West, Charles Shannon (1829–1885)

By: Roy L. Swift

Type: Biography

Published: 1976

Updated: September 21, 2019

Charles Shannon West, legislator and Texas Supreme Court justice, son of John Camden and Nancy Clark (Eccles) West, was born on September 24, 1829, in Camden, South Carolina. He attended Jefferson College in Western Pennsylvania and the College of South Carolina, where he graduated in 1848. He then taught in a small private school for two years. He was intent upon becoming a lawyer, and during those two years he also read law in the offices of James Chesnutt, Jr. He passed his bar examinations in 1850. After a brief, unproductive effort to build a law practice in Camden, he moved to Texas, reaching Austin in early 1852. In 1854 Henry P. Brewster, a fellow South Carolinian, invited him into partnership in his law office. By 1855 Brewster had moved to Washington to practice international law, and West took the opportunity to run for the state legislature as a representative for the Austin district. At age twenty-six he was the youngest member of the legislature. When Charles had finished his term in the Texas legislature, John Hancock invited him to join his law firm. They represented such clients as the Houston and Central Texas Railway. In 1855 West's father died at Camden, and the remaining immediate family, including John C. West, Jr., moved to Austin. Charles West married Florence Duval, daughter of United States Judge Thomas Howard Duval, on September 1, 1859. Florence was talented as a poet and popular as musician; together the young couple became leaders in the social life of Austin. They had three sons, including DuVal West.

West accepted a nomination by secessionist Governor Francis R. Lubbock as secretary of state. After only a few months he took a commission, with the rank of captain, as assistant adjutant general in the Confederate Department of Texas. In the battle of Galveston, West was detailed to the staff of Brig. Gen. William R. Scurry; he was given complimentary mention for valuable services and good conduct. On April 30, 1864, West, still on Scurry's staff, was in the midst of the furious fighting at Jenkins Ferry (the battle of Saline) when General Scurry was mortally wounded. West was promoted to major for gallantry in this action and assigned as judge advocate general of the Trans-Mississippi Department, a post he held until the end of the war. After the war John Hancock, West's former law partner and a staunch Unionist, invited West to rejoin the law firm. West was one of the three delegates from Travis County to the Constitutional Convention of 1875. He was elected chairman of the committee on general provisions and was a member of the judiciary committee, which reshaped the Court of Appeals. The convention, under the strong influence of the newly organized Grange, had little faith in the efficacy of government. In consequence, the delegates severely limited the powers and the pay of many essential agencies. After West reviewed the cumbersome document that the convention had produced, he joined the group that submitted a minority report recommending against its adoption; however, he later voted for the document, believing it to be "far superior to the existing organic law." The new constitution called for a codification of all Texas statutes. When the legislature in 1876 set up a committee to do this, West was one of the members appointed, and the other members elected him chairman. He poured his best talents into the multi-volume Revised Statutes of Texas, a ponderous but serviceable work, adopted in 1879. During the mid-1870s, West also assumed a major role in launching state-supported education at the collegiate level. This time he represented the Austin Congressional district as one of six directors from around the state to establish the long-authorized Agricultural and Mechanical College of Texas (later Texas A&M). West and Bennett Williams prepared the first promotional leaflet for the new college.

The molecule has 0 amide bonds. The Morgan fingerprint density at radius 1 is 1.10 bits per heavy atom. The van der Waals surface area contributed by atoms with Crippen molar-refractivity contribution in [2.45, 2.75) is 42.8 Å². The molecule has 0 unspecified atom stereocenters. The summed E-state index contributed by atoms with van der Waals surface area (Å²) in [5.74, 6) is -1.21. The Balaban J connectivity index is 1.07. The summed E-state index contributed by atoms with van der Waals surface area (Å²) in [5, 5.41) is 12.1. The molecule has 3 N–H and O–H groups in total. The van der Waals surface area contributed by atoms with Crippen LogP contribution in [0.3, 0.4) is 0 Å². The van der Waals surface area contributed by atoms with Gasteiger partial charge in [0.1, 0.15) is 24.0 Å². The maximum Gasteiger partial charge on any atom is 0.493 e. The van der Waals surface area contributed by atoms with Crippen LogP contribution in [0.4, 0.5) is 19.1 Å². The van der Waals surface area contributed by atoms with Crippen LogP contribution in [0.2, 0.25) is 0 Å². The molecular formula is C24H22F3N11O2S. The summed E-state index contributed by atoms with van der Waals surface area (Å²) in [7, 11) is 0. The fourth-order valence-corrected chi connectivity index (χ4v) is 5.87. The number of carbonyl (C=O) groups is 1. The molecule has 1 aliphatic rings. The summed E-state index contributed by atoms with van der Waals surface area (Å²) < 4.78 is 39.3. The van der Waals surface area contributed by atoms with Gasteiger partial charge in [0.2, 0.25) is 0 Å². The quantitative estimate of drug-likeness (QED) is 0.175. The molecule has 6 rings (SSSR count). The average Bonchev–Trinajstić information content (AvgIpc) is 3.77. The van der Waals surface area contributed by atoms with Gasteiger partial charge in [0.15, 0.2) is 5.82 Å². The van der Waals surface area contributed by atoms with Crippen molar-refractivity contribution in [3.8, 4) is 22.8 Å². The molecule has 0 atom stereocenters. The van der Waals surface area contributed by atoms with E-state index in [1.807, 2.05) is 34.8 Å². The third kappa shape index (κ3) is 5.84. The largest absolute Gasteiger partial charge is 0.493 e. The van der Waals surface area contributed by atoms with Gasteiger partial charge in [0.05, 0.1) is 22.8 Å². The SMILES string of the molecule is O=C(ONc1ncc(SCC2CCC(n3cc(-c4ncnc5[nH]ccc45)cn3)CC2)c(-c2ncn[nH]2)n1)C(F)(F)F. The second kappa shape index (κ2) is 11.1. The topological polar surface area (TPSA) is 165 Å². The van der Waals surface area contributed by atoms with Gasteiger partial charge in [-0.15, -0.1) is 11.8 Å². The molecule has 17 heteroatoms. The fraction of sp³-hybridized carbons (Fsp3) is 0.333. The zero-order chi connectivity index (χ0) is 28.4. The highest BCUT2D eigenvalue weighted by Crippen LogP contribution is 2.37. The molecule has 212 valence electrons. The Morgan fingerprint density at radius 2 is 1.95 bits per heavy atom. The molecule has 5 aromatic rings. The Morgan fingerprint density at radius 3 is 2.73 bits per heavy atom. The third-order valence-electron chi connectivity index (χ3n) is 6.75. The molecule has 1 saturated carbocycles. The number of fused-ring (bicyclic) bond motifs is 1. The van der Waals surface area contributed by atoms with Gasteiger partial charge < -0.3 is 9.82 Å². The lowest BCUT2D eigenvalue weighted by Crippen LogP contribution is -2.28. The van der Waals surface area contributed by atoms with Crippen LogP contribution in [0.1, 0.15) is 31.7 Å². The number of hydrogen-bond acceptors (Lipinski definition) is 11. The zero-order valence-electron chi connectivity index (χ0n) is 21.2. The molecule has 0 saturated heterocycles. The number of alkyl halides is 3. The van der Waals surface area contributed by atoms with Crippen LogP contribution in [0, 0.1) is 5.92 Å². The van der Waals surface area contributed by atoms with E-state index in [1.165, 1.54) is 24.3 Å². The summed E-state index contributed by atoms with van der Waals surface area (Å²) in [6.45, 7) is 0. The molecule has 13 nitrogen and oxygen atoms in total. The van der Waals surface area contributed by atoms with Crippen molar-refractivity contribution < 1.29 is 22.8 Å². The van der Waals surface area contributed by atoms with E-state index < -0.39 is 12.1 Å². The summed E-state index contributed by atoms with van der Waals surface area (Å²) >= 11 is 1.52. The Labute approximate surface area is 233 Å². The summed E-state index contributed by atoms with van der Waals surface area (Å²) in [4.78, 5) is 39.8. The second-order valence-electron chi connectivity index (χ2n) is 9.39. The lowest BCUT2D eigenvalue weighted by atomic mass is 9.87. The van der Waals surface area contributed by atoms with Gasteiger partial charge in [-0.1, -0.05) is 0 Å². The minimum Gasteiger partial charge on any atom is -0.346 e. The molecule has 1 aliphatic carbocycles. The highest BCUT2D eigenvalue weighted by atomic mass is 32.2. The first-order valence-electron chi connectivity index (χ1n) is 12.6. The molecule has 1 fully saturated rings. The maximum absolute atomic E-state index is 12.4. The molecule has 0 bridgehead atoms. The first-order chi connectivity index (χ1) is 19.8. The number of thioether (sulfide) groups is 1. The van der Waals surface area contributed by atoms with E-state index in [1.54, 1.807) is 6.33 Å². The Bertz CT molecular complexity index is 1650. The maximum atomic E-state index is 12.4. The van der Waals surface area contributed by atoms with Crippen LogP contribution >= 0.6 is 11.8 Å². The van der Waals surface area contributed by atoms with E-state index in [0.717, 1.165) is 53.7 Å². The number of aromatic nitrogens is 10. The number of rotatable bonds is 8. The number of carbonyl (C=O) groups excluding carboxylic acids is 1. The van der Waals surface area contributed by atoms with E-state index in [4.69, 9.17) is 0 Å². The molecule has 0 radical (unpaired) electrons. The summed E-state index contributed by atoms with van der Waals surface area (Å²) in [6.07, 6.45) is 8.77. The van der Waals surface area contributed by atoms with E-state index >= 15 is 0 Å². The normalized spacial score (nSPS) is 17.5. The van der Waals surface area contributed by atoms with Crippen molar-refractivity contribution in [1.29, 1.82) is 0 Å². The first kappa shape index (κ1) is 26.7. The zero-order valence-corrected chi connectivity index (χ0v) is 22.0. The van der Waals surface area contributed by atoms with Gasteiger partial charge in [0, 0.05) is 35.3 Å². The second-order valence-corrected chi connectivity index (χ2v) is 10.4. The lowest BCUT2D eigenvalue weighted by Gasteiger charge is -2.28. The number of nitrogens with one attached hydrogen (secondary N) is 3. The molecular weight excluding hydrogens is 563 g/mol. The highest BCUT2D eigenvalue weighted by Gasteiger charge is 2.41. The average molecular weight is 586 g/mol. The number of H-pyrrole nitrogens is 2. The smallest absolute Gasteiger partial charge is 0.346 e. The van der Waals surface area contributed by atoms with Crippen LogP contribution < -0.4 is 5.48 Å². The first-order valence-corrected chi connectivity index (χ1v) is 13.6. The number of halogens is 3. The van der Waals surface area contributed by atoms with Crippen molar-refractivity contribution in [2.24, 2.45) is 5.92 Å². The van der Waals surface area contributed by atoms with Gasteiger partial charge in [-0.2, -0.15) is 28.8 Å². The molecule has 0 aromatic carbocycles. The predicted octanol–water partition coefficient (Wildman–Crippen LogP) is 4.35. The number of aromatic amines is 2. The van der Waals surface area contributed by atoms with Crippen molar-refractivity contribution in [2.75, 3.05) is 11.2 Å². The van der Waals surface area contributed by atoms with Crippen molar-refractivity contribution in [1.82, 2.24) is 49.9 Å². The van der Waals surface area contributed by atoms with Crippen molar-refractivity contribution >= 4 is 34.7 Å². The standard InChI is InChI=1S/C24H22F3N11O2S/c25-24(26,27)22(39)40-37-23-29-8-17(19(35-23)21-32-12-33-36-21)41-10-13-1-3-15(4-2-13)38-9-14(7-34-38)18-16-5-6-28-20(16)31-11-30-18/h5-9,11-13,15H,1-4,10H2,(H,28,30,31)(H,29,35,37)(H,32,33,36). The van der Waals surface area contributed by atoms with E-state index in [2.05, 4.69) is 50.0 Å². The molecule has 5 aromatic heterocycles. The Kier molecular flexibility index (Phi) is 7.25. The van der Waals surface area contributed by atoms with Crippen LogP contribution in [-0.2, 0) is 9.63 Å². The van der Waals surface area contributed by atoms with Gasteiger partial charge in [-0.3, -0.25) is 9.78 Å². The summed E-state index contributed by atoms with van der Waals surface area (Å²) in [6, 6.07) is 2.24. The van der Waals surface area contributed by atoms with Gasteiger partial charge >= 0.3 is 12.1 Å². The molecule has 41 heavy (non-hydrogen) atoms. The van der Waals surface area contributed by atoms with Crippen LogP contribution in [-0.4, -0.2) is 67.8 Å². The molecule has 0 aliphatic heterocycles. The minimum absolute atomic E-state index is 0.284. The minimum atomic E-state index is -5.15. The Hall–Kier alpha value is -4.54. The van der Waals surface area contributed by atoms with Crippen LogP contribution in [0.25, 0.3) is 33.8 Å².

Florence West died on November 21, 1881. In 1882 West was nominated associate justice of the Supreme Court of Texas. He won the election and was installed on the bench of the Supreme Court on December 23, 1882. He resigned on September 29, 1885, and died in Austin on October 23, and was buried in Oakwood Cemetery.

Austin American-Statesman, October 24, 1885. John Henry Brown, Indian Wars and Pioneers of Texas (Austin: Daniell, 1880; reprod., Easley, South Carolina: Southern Historical Press, 1978). Margaret Gwin Buchanan, DuVals of Kentucky from Virginia, 1794-1936: Descendants and Allied Families (Lynchburg: J.P. Bell Company, 1937). Harbert Davenport, History of the Supreme Court of the State of Texas (Austin: Southern Law Book Publishers, 1917). James D. Lynch, The Bench and Bar of Texas (St. Louis, 1885). George Sessions Perry, The Story of Texas A&M (New York: McGraw-Hill, 1951). Roy L. Swift, Civilizers: The DuVals of Texas from Virginia through Kentucky and Florida (Austin: Eakin Press, 1992).


  • Law, Law Enforcement, and Outlaws
  • Politics and Government
  • Judges
  • Government Officials
  • State Legislators
  • Sixth Legislature (1855-1856)
  • Military
  • Confederate Military
  • Regimental and Staff Officers

Time Periods:

  • Civil War

The following, adapted from the Chicago Manual of Style, 15th edition, is the preferred citation for this entry.

Roy L. Swift, “West, Charles Shannon,” Handbook of Texas Online, accessed December 08, 2021, https://www.tshaonline.org/handbook/entries/west-charles-shannon.

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September 21, 2019

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